International Journal of Neuroscience, 2014; 124(9): 704–706 Copyright © 2014 Informa Healthcare USA, Inc. ISSN: 0020-7454 print / 1543-5245 online DOI: 10.3109/00207454.2013.877901


An enigmatic brainstem posterior fossa ganglioglioma in an adult BaiJing Qin,1 Abdul Kader Tabbara,2 Ivana Delalle,3 James Holsapple,2 and Anna Hohler4 1 2

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3 4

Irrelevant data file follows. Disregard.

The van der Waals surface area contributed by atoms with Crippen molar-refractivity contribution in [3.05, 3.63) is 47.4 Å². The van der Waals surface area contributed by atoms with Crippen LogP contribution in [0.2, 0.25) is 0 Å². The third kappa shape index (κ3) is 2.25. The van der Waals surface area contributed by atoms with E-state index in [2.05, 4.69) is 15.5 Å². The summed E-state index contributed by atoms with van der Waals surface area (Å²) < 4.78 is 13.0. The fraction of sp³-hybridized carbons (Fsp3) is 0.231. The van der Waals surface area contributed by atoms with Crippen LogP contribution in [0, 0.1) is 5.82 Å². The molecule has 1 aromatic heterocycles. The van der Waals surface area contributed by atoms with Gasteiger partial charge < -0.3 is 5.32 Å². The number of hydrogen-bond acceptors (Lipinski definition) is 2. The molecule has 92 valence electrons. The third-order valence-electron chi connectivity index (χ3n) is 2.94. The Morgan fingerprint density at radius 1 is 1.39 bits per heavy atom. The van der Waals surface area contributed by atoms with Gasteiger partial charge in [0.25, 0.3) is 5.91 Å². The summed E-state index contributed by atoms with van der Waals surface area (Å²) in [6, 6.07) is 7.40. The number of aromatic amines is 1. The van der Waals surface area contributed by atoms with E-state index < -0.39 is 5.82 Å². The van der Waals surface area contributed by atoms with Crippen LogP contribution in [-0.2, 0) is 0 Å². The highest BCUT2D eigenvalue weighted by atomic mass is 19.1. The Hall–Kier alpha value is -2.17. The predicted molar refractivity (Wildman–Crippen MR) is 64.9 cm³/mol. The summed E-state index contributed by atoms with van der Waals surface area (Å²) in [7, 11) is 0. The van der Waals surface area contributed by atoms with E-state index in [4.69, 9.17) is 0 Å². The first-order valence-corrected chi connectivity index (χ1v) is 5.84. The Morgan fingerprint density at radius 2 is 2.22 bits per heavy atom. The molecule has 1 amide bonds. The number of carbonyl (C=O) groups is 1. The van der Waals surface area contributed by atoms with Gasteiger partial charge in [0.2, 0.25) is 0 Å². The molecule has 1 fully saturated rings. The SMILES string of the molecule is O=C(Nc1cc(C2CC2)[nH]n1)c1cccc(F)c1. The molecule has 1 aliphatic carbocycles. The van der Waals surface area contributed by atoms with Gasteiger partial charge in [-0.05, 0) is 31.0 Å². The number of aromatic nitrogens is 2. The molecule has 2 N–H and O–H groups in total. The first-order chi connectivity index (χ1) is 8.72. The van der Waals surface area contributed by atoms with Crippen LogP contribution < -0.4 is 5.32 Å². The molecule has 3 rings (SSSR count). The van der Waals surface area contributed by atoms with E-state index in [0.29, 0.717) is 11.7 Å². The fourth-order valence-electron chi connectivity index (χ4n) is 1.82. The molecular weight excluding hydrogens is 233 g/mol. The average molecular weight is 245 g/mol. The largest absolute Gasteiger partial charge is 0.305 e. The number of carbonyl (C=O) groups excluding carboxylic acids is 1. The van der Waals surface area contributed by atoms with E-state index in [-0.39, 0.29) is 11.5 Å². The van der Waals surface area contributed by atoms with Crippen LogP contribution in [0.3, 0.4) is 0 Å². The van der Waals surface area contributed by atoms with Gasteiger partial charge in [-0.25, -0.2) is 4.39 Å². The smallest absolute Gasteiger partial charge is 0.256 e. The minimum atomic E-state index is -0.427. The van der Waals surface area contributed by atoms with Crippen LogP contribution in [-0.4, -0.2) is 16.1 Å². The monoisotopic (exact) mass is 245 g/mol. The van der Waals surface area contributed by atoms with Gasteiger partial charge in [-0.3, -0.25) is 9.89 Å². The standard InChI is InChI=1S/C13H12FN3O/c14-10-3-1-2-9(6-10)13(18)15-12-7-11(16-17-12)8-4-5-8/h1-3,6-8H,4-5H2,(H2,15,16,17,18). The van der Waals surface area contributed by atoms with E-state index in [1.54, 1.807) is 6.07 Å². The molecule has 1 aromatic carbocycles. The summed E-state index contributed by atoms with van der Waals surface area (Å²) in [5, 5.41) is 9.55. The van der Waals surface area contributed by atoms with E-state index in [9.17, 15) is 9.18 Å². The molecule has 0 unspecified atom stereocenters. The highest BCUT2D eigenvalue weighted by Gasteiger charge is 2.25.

Boston University School of Medicine, Boston, MA, USA Department of Neurosurgery, Boston Medical Center, Boston, MA, USA Department of Pathology, Boston Medical Center, Boston, MA, USA Department of Neurology, Boston Medical Center, Boston, MA, USA Ganglioglioma is a rare central nervous system neoplasm representing 0.4% to 1.7% of all brain tumors and most frequently occurs in the pediatric population with an incidence of 7.6%. These tumors are usually slow-growing and well-circumscribed solid or cystic lesions. Gangliogliomatosis infrequently occurs in the frontal lobe, pineal gland, basal ganglia, hypothalamus, and optic chiasm, with very few reports of brainstem ganglioglioma. We report a case of a 35-year-old female who initially presented with headache, vertigo, ataxia, saccadic dysfunction, dysarthria, and dysmetria for several years due to an unknown etiology. Her brain imaging showed multiple lesions in the pons and the cerebellum with cystic changes and size reduction and enlargement over the next few years while her neurological symptoms continued to worsen. The patient received courses of steroid treatment that improved her neurological symptoms, suggesting an inflammatory component of her disease. Extensive workup for an inflammatory or infectious etiology was unfruitful and two brain biopsies were inconclusive. A third biopsy showed atypical glial nuclei, binucleated cells, and Rosenthal fibers and the presence of BRAF V600E mutation was detected. The diagnosis of gangliogliomatosis was consequently established. This case illustrates that gangliogliomatosis may present with the waxing-and-waning neurological signs and symptoms. It can masquerade inflammatory processes in the central nervous system on brain imaging and deserves careful consideration in the diagnosis of patients with an indolent course of neurological deterioration. KEYWORDS: gangliogliomatosis, posterior fossa tumor, primary central nervous system neoplasm